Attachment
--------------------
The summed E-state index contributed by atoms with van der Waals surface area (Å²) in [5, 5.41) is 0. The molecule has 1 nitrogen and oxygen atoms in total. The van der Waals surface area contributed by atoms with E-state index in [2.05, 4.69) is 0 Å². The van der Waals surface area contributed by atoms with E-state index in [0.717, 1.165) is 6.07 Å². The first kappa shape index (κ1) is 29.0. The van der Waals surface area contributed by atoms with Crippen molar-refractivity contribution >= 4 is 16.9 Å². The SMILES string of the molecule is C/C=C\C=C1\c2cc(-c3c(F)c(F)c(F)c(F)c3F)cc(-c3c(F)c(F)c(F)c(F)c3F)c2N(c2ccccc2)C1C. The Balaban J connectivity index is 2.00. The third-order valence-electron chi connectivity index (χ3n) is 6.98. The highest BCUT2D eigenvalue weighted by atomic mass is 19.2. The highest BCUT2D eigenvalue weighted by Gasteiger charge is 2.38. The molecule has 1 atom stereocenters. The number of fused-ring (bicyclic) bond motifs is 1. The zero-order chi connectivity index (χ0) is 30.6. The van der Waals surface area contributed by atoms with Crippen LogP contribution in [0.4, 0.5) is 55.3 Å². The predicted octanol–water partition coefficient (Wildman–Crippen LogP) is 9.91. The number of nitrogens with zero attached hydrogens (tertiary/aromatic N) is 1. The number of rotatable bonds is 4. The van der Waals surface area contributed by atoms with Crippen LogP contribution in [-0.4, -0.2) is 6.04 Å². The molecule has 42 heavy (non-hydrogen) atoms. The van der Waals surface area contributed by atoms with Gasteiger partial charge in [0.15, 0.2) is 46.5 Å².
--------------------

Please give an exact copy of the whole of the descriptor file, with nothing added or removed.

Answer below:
The summed E-state index contributed by atoms with van der Waals surface area (Å²) in [5, 5.41) is 0. The molecule has 1 nitrogen and oxygen atoms in total. The van der Waals surface area contributed by atoms with E-state index in [2.05, 4.69) is 0 Å². The van der Waals surface area contributed by atoms with E-state index in [0.717, 1.165) is 6.07 Å². The first kappa shape index (κ1) is 29.0. The van der Waals surface area contributed by atoms with Crippen molar-refractivity contribution >= 4 is 16.9 Å². The SMILES string of the molecule is C/C=C\C=C1\c2cc(-c3c(F)c(F)c(F)c(F)c3F)cc(-c3c(F)c(F)c(F)c(F)c3F)c2N(c2ccccc2)C1C. The Balaban J connectivity index is 2.00. The third-order valence-electron chi connectivity index (χ3n) is 6.98. The highest BCUT2D eigenvalue weighted by atomic mass is 19.2. The highest BCUT2D eigenvalue weighted by Gasteiger charge is 2.38. The molecule has 1 atom stereocenters. The number of fused-ring (bicyclic) bond motifs is 1. The zero-order chi connectivity index (χ0) is 30.6. The van der Waals surface area contributed by atoms with Crippen LogP contribution in [0.4, 0.5) is 55.3 Å². The predicted octanol–water partition coefficient (Wildman–Crippen LogP) is 9.91. The number of nitrogens with zero attached hydrogens (tertiary/aromatic N) is 1. The number of rotatable bonds is 4. The van der Waals surface area contributed by atoms with Crippen LogP contribution in [-0.4, -0.2) is 6.04 Å². The molecule has 42 heavy (non-hydrogen) atoms. The van der Waals surface area contributed by atoms with Gasteiger partial charge in [0.15, 0.2) is 46.5 Å².